Sunday, September 11, 2011

Take two quartz crystals and call me in the morning...

Well I'm obviously a geologist (at least that's what the degrees on my wall say).  I'm also a professor of Earth sciences (and chair of the math/sciences department) at a mid-Hudson Valley community college.  I'm always coy about mentioning the name of the college because I don't want anyone to think my opinions here have anything whatsoever to do with the college where I work - believe me, the administration would not want me to be an "official" spokesman for anything (you may not have noticed, but I have strong opinions about a number of things!).

Our college, like many others, has regular credit-bearing courses (like the ones I teach) as well as offering what are called "continuing and professional education" courses.  These are non-credit, non-transferable, and are taken for personal and professional enrichment (there are even some programs that lead to certificates).  There are hundreds of courses where you can learn a foreign language (or ESL), yoga, Microsoft Office, or even how to fly a helicopter among many, many other things.  The Continuing and Professional Education courses are a good thing, they offer a service to the community and bring money into the college.  I've taken a few of those courses myself.

There are, however, sometimes conflicts between the non-credit and credit-bearing sectors of the college.  Credit courses have been adversely affected by non-credit course scheduling (there are cases of credit-bearing classes being bumped out of a classroom for a non-credit course), there are concerns that non-credit courses may siphon potential students away from credit-bearing classes (AutoCAD is offered in both credit and non-credit areas, for example), and some faculty have concerns about the types of courses being offered.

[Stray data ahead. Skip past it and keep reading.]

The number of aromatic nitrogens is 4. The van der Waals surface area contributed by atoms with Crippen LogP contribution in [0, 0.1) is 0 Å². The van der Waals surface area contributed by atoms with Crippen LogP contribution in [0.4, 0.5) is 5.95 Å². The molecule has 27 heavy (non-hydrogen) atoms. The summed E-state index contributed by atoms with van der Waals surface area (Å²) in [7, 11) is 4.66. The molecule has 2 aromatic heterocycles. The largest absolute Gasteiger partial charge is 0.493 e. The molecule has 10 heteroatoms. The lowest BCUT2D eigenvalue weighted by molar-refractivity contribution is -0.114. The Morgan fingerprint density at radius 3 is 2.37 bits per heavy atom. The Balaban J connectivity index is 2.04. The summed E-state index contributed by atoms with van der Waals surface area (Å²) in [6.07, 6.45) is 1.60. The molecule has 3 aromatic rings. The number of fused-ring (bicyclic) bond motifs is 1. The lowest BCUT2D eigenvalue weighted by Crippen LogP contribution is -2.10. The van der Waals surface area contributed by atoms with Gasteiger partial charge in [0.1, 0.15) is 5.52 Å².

What do I mean by that last point?  Let me provide a current example...

This fall, there's a new course being offered on Crystals.  That caught my eye since I teach about crystals too.  This fall, I'm teaching Physical Geology - a four-credit laboratory course on, obviously, physical geology.  Physical geology is basically the study of Earth materials and processes.  Earth materials include minerals and minerals are crystalline.

When I teach about crystals, it's in the context of lectures on atomic bonding, the geologic definition of a mineral, the different classes of non-silicate and silicate minerals, the physical properties used to identify minerals, Steno's law of the constancy of interfacial angles, different crystal habits, etc.  In other words - what centuries of scientific investigation have revealed about minerals and their crystalline forms.

There are many amateur organizations interested in mineral crystals I whole-heartedly endorse as well.  The Mid-Hudson Gem & Mineral Society is a good group of people in the mid-Hudson Valley who like nothing better than to get down and dirty searching for beautiful crystalline minerals.